Your Saturday Daily News Digest

by Mark Zalewski

December 10, 2016

In today’s CyclingTips Daily News Digest: Joaquim Rodriguez makes final decision to retire, committing to a Bahrain-Merida staff role; No positive doping tests at 2016 Tour de France; Mclaren report, part two, shows Russian doping of 1,000 Athletes across 30 Sports; Wiggins will not be cited over mystery medical package; Yorkshire interested in hosting Vuelta start; Sydney’s Olympic velodrome future uncertain; Johan Museeuw Classic changes to one-day format; Lars Boom makes quiet start to cyclocross season; Volta ao Algarve announces 2017 route; Axeon Hagens Berman 2017 roster; Cycling Academy finalises roster; Laura Kenny named Sunday Times Sportswoman of the Year; Video reminds cyclists to always wear a helmet; Red Bull Trans-Siberian Extreme race; Can a bicycle power your house?

No positive doping tests at 2016 Tour de France

by VeloClub

The announcement one week ago by the Vuelta a España organisers Unipublic that there were zero anti-doping positives in this year’s race led to some wondering why there was silence from the UCI and Tour de France organisers ASO in relation to the 2016 Tour. The French race takes place weeks before the Spanish event and so information about a lack of positives about the later Grand Tour inevitably led to questions about why similar clarification hadn’t been released about the Tour.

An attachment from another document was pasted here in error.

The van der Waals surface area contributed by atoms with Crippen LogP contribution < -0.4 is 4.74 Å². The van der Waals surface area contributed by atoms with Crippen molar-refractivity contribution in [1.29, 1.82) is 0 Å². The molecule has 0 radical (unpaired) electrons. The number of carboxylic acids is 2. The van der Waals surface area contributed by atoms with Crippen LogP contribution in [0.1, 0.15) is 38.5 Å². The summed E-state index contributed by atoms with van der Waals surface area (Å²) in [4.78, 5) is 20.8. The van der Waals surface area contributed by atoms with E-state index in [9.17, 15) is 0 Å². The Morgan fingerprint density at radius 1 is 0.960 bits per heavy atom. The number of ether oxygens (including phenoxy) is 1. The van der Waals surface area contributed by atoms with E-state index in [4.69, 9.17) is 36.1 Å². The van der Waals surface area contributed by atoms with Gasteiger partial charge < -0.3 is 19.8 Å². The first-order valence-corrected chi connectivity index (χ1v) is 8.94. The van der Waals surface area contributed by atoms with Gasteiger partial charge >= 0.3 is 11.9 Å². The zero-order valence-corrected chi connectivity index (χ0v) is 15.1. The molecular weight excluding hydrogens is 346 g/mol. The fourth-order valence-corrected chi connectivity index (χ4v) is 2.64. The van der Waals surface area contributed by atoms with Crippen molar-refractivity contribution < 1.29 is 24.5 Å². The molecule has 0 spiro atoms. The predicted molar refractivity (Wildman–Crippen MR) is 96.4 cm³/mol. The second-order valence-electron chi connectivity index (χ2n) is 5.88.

While the UCI has chosen not to communicate officially on the matter, Tour organiser ASO commented Friday in relation to testing at the race.

“I can confirm that there were no positives this year,” an ASO spokesperson told CyclingTips, responding to questions on that subject.

It is unclear whether retrospective testing may be carried out at a future date. This is permitted under WADA rules and enables more advanced detection methods to be used.

In October of last year the UCI’s Cycling Anti Doping Foundation said that samples from the first five riders in the general classification of the Tour would have their doping control samples retained for ten years in order to facilitate possible retesting.

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